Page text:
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Achieving high yields with fine lines and spaces requires a good understanding of surface preparation methods. These include pumice and chemical cleaning. In essence, the surface profile of roughness plays a role in resist adhesion.
Pumice vs. Chemical Cleaning
As someone who has frequently worked with PCB fabricators on a global basis, I must confess that surface preparation and imaging issues rank quite high on the list of yield loss. In previous columns, I have stressed the basic fundamentals. That is, understand what you are up against (which soils are on the surface, what are the interactions of the process parameters, etc.) in order to optimize yields. As stated previously, in order to minimize distortion and material stretching, mechanical methods of surface preparation are giving way to chemical cleaning. Copper foils and are also trending toward lower thicknesses in order to improve fine-line etching. Secondly, the need to improve impedance control with today’s high-speed electrical requirements is driving the implementation of low profile copper foil. These lower-profile foils are generally of a finer grain size, further impacting the ability to affect a surface topography sufficient to enhance photoresist adhesion. So let’s first review the importance of surface topography and photoresist adhesion.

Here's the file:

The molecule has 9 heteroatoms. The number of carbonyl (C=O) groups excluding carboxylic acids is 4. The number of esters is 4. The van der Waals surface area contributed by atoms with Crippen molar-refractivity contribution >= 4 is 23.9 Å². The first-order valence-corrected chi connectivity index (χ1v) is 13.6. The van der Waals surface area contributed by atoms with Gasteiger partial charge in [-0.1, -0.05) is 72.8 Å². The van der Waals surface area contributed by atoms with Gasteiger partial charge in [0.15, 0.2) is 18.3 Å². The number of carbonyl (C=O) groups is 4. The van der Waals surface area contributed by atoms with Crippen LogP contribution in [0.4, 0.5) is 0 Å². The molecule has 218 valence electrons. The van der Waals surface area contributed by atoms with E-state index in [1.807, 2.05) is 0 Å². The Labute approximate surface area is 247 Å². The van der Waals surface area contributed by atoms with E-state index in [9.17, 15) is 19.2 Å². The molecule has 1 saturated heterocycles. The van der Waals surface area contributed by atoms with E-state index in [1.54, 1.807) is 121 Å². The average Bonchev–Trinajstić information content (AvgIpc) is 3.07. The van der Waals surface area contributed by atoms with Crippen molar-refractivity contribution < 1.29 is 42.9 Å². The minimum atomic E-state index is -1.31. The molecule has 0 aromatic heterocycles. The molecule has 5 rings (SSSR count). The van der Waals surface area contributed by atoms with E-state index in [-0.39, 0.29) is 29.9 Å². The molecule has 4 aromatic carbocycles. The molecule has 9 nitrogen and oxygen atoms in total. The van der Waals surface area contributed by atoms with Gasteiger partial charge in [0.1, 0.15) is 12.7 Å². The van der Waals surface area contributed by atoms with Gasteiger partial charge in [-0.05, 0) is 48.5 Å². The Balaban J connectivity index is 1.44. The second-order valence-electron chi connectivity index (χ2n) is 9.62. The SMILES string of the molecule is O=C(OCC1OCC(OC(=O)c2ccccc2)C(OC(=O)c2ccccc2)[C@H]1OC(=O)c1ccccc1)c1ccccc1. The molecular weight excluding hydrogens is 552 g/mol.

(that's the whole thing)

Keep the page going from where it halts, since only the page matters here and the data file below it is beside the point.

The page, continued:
Critical Surface Profile Parameters
I stated earlier that poor resist adhesion leading to defects such as opens or shorts, peeling and interfacial voids, are related to numerous issues including, surface preparation, characteristics of the copper foil, lamination parameters, and the formulation of the photoresist itself. There are other causes of poor adhesion that are directly attributable to other factors such as developing and exposure. These causes will be explored in a future column. With respect to surface topography, I already stated that the randomness of the copper topography after surface prep is more beneficial than a unidirectional one seen with mechanical scrubbing. Pumice, aluminum oxide, and chemical clean impart the random or multidirectional topography that we are concerned with. While that is a good thing, let’s take a close look at critical profile or topographical parameters.
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Editor's Note: This column originally appeared in the December 2013 issue of The PCB Magazine.